Okay, this is not a rant on junk food. I think when people eat Cheez-wiz, they aren’t misguided enough to assume they’re eating healthful real cheese. When people eat a double fudge brownie, I doubt they’re confusing this with an apple. And when people eat Cap’n Crunch cereal, there’s no way they’d assume they’re consuming real fruit. Oh, um, wait a minute, someone did? Er, well, anyway, you get my point 😀
But seriously… sometimes there’s an absolute nasty & unhealthy food paired with such obnoxiously, blatantly misleading marketing that I can’t help calling a spade a hyrogenated [sic] artificially flavored spade.
First, the marketing that, by all means, should condemn some marketer to eternal dietary hell:
“In 1920, Walter and Cordelia Knott began selling fresh produce, berries, and preserves from a roadside berry stand in Buena Park, California. Their family business earned a place in history in 1932 when Walter Knott cultivated a lucious new fruit, the boysenberry. The farm that started it all has also become a family amusement park that delights millions.
The Knott family is pleased to extend their tradition of quality to include premium shortbread cookies. Richly flavorful, these classic favorites are prepared using popular Knott’s Berry farm fruit fillings.”
Let’s dissect this, shall we?
> In 1920, Walter and Cordelia Knott began selling fresh produce, berries, and preserves from a roadside berry stand in Buena Park, California.
…and boy, would they be horrified to see how their heirs have sold them out!
> …when Walter Knott cultivated a lucious new fruit, the boysenberry.
…which you’ll find all of likely one-tenth of a gram of in this plasticfood monstrosity.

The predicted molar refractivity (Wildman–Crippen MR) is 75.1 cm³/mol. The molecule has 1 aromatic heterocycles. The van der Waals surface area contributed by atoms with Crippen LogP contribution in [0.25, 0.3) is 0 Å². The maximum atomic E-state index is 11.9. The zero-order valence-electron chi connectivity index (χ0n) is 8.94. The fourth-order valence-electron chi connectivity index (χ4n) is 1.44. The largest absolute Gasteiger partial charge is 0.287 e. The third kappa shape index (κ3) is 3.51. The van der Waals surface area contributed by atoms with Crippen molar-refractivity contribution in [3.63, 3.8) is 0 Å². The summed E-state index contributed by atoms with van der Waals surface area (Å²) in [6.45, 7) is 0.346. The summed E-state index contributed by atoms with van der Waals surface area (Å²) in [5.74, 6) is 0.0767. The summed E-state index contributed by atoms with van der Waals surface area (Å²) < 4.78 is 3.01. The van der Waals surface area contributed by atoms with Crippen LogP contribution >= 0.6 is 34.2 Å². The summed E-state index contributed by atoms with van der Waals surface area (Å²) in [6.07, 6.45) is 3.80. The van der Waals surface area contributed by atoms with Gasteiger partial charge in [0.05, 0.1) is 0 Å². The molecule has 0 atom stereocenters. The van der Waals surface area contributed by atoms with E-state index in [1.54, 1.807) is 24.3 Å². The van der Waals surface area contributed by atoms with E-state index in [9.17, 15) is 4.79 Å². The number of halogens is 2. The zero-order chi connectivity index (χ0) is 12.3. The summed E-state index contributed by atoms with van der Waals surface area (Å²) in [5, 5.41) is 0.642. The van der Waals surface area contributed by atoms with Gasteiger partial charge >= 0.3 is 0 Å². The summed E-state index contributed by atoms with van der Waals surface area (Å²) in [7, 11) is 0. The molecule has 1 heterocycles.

> … premium shortbread cookies
… where “premium” means “premium profits for us, utter crap for you.”
> … Richly flavorful
… from lots of high fructose corn syrup
> … these classic favorites
… if you call a frankenstein concoction of chemicals “classic.” Maybe a classic case of deceit.
> … using popular Knott’s Berry farm fruit fillings.
… oh, wait, we meant popular dental fillings!
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But enough pre-commentary. Without further ado, let’s take a look at these charming ingredients, shall we? (and out of kindness, I’ll substitute normal text for the ALL CAPS printed)
Enriched wheat flour [artificial vitamin enrichment crap omitted], margarine (liquid soybean oil, partially hyrogenated [sic] soybean oil, water, salt, whey, lecithin, mono and di-glycerides, sodium benzoate a preservative, artificial butter flavor, beta carotene and vitamin A palmitate), raspberry topping (high fructose corn syrup, red raspberries, apple powder, fruit pectin, citric acid, natural and artificial flavors, calcium chloride, FD&C red #40 and blue #1), sugar, eggs, baking soda, natural and artificial flavor, baking ammonium, and salt.
Mmmm… delicious, no? Just like Grandma would have made it… if she had access to a chemistry lab *and* passionately hated your guts.
Oh, and lookie here, (unsurprisingly) almost no redeeming nutritive qualities at all… little fiber or protein, and a charming 3 grams of trans-fat (I didn’t even know there were many packaged goods that still had this stuff in ‘em nowadays!)
For comparison, let’s take a look at a typical recipe for berry shortbread cookies:
1 cup butter, softened
2/3 cup sugar
1/2 teaspoon almond extract
2 cups all-purpose flour
1/3 cup seedless raspberry jam
1 cup confectioners’ sugar
2 teaspoons water
1/2 teaspoon almond extract
Notice a difference? Yes! You recognize and can likely pronounce the ingredients, and there are fewer than a dozen of them.
* * *
Look, as I said, I don’t have a problem with companies making utter junkfood. I do, however, have a problem about them so blatantly misrepresenting their product. Even an intelligent acquaintance of mine said (without any prompting from me) that she used to eat these cookies every day for lunch, figuring that they were relatively harmless. Oops!
P.S.—Might think twice before buying any of Knott’s Berry Farm jams or other products, eh?